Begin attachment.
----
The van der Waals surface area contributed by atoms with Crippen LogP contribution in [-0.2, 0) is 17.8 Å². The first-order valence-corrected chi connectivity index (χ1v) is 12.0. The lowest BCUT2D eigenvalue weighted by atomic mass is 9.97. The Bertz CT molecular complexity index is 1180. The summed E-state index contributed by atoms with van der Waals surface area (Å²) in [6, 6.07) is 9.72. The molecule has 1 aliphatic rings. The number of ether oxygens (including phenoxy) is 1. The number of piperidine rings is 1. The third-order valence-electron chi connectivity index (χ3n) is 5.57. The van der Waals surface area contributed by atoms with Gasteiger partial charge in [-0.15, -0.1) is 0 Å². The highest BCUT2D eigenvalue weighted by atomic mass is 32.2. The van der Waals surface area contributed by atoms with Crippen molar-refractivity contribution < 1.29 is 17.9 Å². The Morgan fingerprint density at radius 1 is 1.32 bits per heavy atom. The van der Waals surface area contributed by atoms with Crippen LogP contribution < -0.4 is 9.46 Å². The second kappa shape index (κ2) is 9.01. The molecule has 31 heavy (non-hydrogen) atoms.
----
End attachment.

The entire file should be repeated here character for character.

The van der Waals surface area contributed by atoms with Crippen LogP contribution in [-0.2, 0) is 17.8 Å². The first-order valence-corrected chi connectivity index (χ1v) is 12.0. The lowest BCUT2D eigenvalue weighted by atomic mass is 9.97. The Bertz CT molecular complexity index is 1180. The summed E-state index contributed by atoms with van der Waals surface area (Å²) in [6, 6.07) is 9.72. The molecule has 1 aliphatic rings. The number of ether oxygens (including phenoxy) is 1. The number of piperidine rings is 1. The third-order valence-electron chi connectivity index (χ3n) is 5.57. The van der Waals surface area contributed by atoms with Gasteiger partial charge in [-0.15, -0.1) is 0 Å². The highest BCUT2D eigenvalue weighted by atomic mass is 32.2. The van der Waals surface area contributed by atoms with Crippen molar-refractivity contribution < 1.29 is 17.9 Å². The Morgan fingerprint density at radius 1 is 1.32 bits per heavy atom. The van der Waals surface area contributed by atoms with Crippen LogP contribution < -0.4 is 9.46 Å². The second kappa shape index (κ2) is 9.01. The molecule has 31 heavy (non-hydrogen) atoms.